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The 'Everlasting' Jonathan Jackson

By Meriah Doty

Jackson plays the youthful-yet-wise Jesse Tuck in "Tuck Everlasting."

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(CNN) -- He plays a wise young man who has lived over 100 years. In real life, that might be stretching it, but the description is not far from the truth.

Twenty-year-old Jonathan Jackson, who stars in Disney's "Tuck Everlasting," has been in the acting business for close to half his life. He was only 11 when he started appearing in commercials, and spent five of his teen-age years playing Lucky Spencer on the ABC soap "General Hospital."

"It's been helpful in a lot of ways in terms of fans because I developed a strong fan base," he says of his experience working on the popular daytime show.

Of course, that was four years ago. For an actor, that's a lifetime.

A 'Peter Pan character'

In "Tuck Everlasting," Jackson plays Jesse Tuck -- a teenage boy with a carefree and fun-loving attitude. The catch about Tuck and his family is that they have not aged for almost 100 years, thanks to a fountain of youth from which they drank.

Jackson, Spacek
Jackson, left, on the set of "Tuck" with Sissy Spacek.

"He's basically a very optimistic, joyful type of guy who really wants to enjoy life," Jackson says of Tuck, whom he compares to a "Peter Pan character."

He plays opposite Alexis Bledel (from WB's "Gilmore Girls") in her big screen debut. "She was soaking a lot in. She was excited and in awe of the other actors," Jackson says. "Since it was her first movie I tried to encourage her... and make it fun."

The film is based on the popular 1975 Natalie Babbitt children's novel with the same name. "The main difference was in the book Winnie was 10 and in the movie she's 15," Jackson says of the screenplay's version of "Tuck." "Part of the movie is the romance between Jesse and Winnie. In the book there is no romance," he adds.

Other than that, Jackson says the script stuck closely to the book.

The story takes place in 1914 but its themes are timeless, he says. "The movie deals with things like death and aging. I hope people walk away asking questions," he says. "We don't have a lot of years to live so whatever we have we should enjoy it."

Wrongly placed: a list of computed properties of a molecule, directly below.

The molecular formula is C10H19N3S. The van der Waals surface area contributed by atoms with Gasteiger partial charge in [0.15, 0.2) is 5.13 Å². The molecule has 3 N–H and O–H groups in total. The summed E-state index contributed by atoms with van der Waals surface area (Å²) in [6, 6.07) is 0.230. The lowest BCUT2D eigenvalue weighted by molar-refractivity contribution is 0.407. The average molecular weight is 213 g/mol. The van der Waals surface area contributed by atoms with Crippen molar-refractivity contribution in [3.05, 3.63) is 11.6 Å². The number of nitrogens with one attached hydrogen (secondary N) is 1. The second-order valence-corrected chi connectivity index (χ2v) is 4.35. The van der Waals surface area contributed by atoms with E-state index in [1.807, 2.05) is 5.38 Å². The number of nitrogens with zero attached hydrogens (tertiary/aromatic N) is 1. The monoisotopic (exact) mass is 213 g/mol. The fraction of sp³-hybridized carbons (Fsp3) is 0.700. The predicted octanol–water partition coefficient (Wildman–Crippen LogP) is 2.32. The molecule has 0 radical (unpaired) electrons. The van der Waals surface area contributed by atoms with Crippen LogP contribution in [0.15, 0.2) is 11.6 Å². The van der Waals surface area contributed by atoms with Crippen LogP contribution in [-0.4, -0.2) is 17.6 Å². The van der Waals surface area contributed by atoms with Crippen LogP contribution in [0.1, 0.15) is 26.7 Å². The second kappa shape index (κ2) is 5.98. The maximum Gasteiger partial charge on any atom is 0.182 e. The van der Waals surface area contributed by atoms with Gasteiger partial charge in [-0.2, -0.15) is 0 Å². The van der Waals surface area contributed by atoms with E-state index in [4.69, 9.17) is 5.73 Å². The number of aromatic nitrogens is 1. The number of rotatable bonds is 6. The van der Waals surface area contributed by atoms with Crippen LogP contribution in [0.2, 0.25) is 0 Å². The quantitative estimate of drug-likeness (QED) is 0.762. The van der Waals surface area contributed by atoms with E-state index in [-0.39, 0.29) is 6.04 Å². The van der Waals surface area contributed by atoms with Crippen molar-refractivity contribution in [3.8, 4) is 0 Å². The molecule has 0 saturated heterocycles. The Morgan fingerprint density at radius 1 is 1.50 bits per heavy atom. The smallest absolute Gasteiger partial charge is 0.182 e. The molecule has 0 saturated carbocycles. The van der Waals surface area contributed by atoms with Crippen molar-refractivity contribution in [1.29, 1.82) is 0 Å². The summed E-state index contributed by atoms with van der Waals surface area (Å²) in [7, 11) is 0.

Making a transition

Jackson, right, says he tried to make Alexis Bledel's first film experience a fun one.

Since then Jackson has been busy writing scripts and directing, as well as trying his hand at roles on the big screen. Besides "Tuck," he recently appeared in the critically acclaimed film "Insomnia" as a murder suspect.

"Working with Al Pacino was probably one of the coolest things," he says. "He's a really nice guy."

He says he also appreciated working with the ensemble of veteran actors -- Sissy Spacek, William Hurt, Amy Irving and Ben Kingsley -- who all appear in "Tuck." "It was really exciting. Table reading was a lot of fun. They all kind of know each other," Jackson says. "They have a natural chemistry."

In addition to working with Hollywood's elite players, Jackson -- along with his brother Richard -- runs his own production company.

The siblings' first film, which they co-wrote and co-directed, won two awards at the Brooklyn Film Festival, including the Coen Brothers Directors Award for Duo Filmmakers. "We're now at a place where we're working with producers and developing specific projects," Jackson says.

In addition, Jackson says he is in initial negotiations to appear in "three or four" movies. But for now, he adds, "I'm writing a screenplay."

The Tuck family has infinite time on Earth. Eternal life has no draw for Jackson, however. "No, I don't think I would in the context of the movie," he says. Besides, he adds, the movie portrays living forever as not too enviable.

But there is another kind of eternal life -- the fame that comes with a well-known soap opera character. Would Jackson ever consider returning to that world?

He demurs.

"They cast someone else... I don't think I'll be back anytime soon."

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